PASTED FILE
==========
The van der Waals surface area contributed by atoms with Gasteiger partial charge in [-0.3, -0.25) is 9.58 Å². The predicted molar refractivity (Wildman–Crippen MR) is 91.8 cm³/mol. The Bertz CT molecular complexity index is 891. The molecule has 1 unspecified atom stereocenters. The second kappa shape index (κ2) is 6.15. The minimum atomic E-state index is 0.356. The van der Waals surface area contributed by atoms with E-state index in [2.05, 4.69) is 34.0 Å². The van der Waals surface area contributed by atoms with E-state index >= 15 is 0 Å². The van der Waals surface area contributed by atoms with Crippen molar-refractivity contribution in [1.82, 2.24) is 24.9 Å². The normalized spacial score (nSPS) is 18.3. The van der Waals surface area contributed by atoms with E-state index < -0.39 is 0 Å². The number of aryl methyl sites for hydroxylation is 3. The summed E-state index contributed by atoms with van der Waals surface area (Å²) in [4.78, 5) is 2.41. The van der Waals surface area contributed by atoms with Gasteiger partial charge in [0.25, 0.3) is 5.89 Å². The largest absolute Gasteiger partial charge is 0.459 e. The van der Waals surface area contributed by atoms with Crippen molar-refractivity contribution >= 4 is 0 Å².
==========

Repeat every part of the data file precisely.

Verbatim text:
The van der Waals surface area contributed by atoms with Gasteiger partial charge in [-0.3, -0.25) is 9.58 Å². The predicted molar refractivity (Wildman–Crippen MR) is 91.8 cm³/mol. The Bertz CT molecular complexity index is 891. The molecule has 1 unspecified atom stereocenters. The second kappa shape index (κ2) is 6.15. The minimum atomic E-state index is 0.356. The van der Waals surface area contributed by atoms with E-state index in [2.05, 4.69) is 34.0 Å². The van der Waals surface area contributed by atoms with E-state index >= 15 is 0 Å². The van der Waals surface area contributed by atoms with Crippen molar-refractivity contribution in [1.82, 2.24) is 24.9 Å². The normalized spacial score (nSPS) is 18.3. The van der Waals surface area contributed by atoms with E-state index < -0.39 is 0 Å². The number of aryl methyl sites for hydroxylation is 3. The summed E-state index contributed by atoms with van der Waals surface area (Å²) in [4.78, 5) is 2.41. The van der Waals surface area contributed by atoms with Gasteiger partial charge in [0.25, 0.3) is 5.89 Å². The largest absolute Gasteiger partial charge is 0.459 e. The van der Waals surface area contributed by atoms with Crippen molar-refractivity contribution >= 4 is 0 Å².